The defendant also claims that the plaintiffs are guilty of laches and are estopped from taking the position that there was a trust which continued in existence until the death of James. There are no grounds whatsoever upon which the first claim could rest. The basis of an estoppel is unjust advantage which, if the principle were not applied, one person would be able to take of another; it rests upon "the misleading conduct of one party to the prejudice of the other." MacKay v. Aetna Life Ins. Co., 118 Conn. 538, 548, 173 A. 783. It is a fundamental rule as regards estoppel by conduct that the person claiming an estoppel "must show that he exercised due diligence to know the truth; . . . and that he was destitute not only of knowledge of the true state of things, `but also of any convenient or available means of acquiring such knowledge.'" Weidemann v. Springfield Breweries Co., 78 Conn. 660, 664, 63 A. 162; Graham v. Southington Bank Trust Co., 99 Conn. 494, 509, 121 A. 812; Myers v. Burke, 120 Conn. 69, 76, 179 A. 88. As we have pointed out, James was from the beginning a participant in the manner in which the property was handled; he benefited substantially from the methods followed; and there is no suggestion in the record that he did not know as much about the various transactions as did the plaintiffs. Certainly his widow, who derives all her rights from him, cannot claim that they are estopped from maintaining that a trust was established and continued until January 1, 1940. 31 C.J.S. 399.
Most of the rulings on evidence assigned as error concern matters immaterial as regards the issues we hold determinative of the appeal. Only three require specific mention. When an accountant called as a witness by the defendant was under cross-examination, counsel for the plaintiffs asked to be permitted to see a sheaf of papers which the witness had used in the course of his direct testimony; over an objection that papers were included in the sheaf which the witness had not used, the court ruled that plaintiffs' counsel might inspect them; but as it does not appear from the finding to what extent, if any, they were used by counsel or that any harm could have resulted to the defendant, we have no need to consider the ruling. It does not appear from the finding that a question, asking whether James had acted as a trustee, which the trial court ruled to be admissible, was answered, and this ruling requires no discussion. Fernandez v. Thompson, 104 Conn. 366, 367, 132 A. 895. The remaining claim of error concerns the admission in evidence of the paper, in the form of a letter signed by the father and addressed to the children, in which he requested the continuance of the trust and which the trial court finds was read to the children in the presence of the father at the time the extension agreement was signed by them. It contained these words: "I wish that the property that I have transferred to the trust, which trust you have this day agreed to continue until January 1, 1940, should be kept in trust and in the charge of you all as long as any of you live. . . . I trust you will heed my wishes in this respect because I am sure that the trust property will prosper if this is done. . . ." The objections pressed in the defendant's brief are that the letter was inadmissible as an attempt to vary the terms of the original trust agreement or the agreement for the continuation of trust and that it was hearsay. There was nothing in the terms of the letter which in any way would vary the terms of either agreement. It was admissible upon two grounds: One of the defendant's claims, as pointed out above, was that the whole transaction was not in reality intended to be a trust but the agreement was merely a device adopted to accomplish some ulterior purpose. The letter, written during the course of the administration of the property under the agreement, was admissible as tending to show that the father really did intend a bona fide trust; it was a verbal act evidencing intention, not a hearsay statement offered to prove the truth of any fact stated in it; and that the father had deceased does not affect its admissibility. Spencer's Appeal, 77 Conn. 638, 641, 60 A. 289; Doolan v. Heiser, 89 Conn. 321, 324, 94 A. 354; Klock v. Pierson, 123 Conn. 465, 467, 196 A. 147; 6 Wigmore, Evidence (3rd Ed.), 1772 et seq. Moreover, the father was one of the parties to the original agreement; he was directly concerned in the continuance of the trust because of the provision that, should it be dissolved during his lifetime, the property would revest in him; and the letter was admissible to show his consent to the postponement of the time of its termination.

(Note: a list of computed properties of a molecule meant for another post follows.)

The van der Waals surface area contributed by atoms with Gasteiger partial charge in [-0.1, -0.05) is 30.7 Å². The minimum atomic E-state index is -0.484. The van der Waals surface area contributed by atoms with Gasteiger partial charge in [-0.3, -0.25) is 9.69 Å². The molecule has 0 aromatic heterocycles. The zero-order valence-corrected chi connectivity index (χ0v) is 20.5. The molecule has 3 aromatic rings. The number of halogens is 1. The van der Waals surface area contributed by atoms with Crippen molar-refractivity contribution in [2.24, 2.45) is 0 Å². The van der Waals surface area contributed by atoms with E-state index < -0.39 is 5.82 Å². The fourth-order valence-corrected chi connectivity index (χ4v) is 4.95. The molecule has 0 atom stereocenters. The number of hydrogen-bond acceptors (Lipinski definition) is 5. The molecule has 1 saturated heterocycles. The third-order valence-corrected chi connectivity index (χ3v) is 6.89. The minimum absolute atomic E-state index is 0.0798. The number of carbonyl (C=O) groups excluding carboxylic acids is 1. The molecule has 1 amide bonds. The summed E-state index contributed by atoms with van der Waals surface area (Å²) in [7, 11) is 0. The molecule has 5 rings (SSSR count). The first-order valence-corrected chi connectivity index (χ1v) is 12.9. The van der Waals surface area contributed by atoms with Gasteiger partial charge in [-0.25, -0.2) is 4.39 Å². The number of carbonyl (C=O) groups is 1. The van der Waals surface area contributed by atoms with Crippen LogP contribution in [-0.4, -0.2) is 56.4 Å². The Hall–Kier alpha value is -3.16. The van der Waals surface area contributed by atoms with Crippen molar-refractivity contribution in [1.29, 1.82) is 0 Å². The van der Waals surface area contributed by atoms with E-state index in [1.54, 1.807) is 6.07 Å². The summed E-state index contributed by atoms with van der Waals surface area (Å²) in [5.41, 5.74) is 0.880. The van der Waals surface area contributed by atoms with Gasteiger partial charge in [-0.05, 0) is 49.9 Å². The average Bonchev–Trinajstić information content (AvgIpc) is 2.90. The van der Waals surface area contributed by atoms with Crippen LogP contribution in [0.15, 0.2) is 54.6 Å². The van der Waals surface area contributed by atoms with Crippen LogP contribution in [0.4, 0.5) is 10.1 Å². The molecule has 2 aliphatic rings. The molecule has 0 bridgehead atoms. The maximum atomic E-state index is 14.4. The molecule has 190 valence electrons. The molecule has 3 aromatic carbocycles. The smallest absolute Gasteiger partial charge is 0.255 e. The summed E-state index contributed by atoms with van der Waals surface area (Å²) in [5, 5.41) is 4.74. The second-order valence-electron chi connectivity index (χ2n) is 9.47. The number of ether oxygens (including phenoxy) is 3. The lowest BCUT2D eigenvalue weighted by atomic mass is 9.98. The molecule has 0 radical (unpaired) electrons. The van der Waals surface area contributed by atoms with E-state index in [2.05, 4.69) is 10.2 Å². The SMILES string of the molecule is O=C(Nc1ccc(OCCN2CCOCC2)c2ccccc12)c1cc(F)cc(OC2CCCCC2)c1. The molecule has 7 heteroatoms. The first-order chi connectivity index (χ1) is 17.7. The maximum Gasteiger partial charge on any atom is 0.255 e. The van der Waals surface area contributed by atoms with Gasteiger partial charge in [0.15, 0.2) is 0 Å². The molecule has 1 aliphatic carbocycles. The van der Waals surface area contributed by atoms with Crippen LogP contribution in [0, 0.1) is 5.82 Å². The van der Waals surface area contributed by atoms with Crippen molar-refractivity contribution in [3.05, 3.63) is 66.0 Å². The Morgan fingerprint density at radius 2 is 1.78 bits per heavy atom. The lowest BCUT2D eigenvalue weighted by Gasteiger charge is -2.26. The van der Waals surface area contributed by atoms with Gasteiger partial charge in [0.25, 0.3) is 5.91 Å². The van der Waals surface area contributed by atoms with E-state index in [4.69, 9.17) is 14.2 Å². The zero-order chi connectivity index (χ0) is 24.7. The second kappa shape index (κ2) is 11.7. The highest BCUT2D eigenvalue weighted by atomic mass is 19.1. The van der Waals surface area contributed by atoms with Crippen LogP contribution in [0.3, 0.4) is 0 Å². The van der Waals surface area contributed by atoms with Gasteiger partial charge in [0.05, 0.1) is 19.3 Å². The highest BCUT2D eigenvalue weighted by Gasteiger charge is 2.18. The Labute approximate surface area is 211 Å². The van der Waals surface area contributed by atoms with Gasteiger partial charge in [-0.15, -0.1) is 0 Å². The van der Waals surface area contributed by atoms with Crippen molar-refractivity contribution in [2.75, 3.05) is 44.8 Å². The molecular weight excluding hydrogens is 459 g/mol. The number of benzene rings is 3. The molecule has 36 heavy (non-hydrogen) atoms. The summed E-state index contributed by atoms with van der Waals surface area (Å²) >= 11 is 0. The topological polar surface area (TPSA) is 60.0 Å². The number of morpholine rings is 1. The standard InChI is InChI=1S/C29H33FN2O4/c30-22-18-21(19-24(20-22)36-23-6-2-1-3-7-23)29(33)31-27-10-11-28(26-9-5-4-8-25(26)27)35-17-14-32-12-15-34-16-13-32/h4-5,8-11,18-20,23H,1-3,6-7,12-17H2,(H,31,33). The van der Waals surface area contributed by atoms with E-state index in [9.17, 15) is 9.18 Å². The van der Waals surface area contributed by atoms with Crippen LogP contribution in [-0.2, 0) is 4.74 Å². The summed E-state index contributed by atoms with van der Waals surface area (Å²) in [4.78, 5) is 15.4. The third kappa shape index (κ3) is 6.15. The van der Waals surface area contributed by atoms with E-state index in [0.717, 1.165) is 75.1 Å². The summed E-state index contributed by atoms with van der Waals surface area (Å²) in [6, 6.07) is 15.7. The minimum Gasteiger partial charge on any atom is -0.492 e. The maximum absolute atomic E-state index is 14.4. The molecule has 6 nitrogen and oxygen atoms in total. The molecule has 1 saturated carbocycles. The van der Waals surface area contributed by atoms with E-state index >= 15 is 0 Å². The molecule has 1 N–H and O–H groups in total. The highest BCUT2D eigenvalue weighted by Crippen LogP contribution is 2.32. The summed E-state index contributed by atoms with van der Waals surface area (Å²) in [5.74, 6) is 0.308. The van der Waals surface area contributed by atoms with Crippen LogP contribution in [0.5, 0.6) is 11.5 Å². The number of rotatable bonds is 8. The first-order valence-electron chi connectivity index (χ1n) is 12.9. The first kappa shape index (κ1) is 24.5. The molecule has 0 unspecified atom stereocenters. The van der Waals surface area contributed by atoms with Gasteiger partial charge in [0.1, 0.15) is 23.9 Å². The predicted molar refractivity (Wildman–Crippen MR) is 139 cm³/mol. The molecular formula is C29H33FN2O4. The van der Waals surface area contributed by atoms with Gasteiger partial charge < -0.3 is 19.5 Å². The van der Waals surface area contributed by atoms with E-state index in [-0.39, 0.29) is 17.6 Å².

The final claim of the defendant is that, in any event, as executrix of James's estate she is entitled to an accounting of all income received from the property from the day Thomas died, September 24, 1929, to the date of James's death, April 13, 1936. The trial court found that, commencing October 21, 1929, and continuing thereafter up to and including April 2, 1936, distributions of income were made at least every three months to the four children in the proportion of four-tenths to Lulu and two-tenths to each of the other three; and that James participated in these distributions of income and received and accepted $26,000 as his share thereof. These findings are not attacked in the assignments of error in any respect material to the claim we are discussing; nor are we asked to amplify them in any respect. The natural purport of the words used is that James received through these distributions all the income to which he was entitled up to April 2, 1936. This interpretation is fortified by the fact that one provision in the judgment is that the estate of James is entitled to such unpaid income as may have been due to him from April 2, 1936, to April 13, 1936. The prayers for relief in the so-called counterclaim did not ask an accounting, but an adjudication that the estate of James, or, in the alternative, the defendant individually, is entitled to a certain share in the principle and income of the fund. The judgment is responsive to these prayers for relief and, on the finding, the defendant is not entitled to anything more.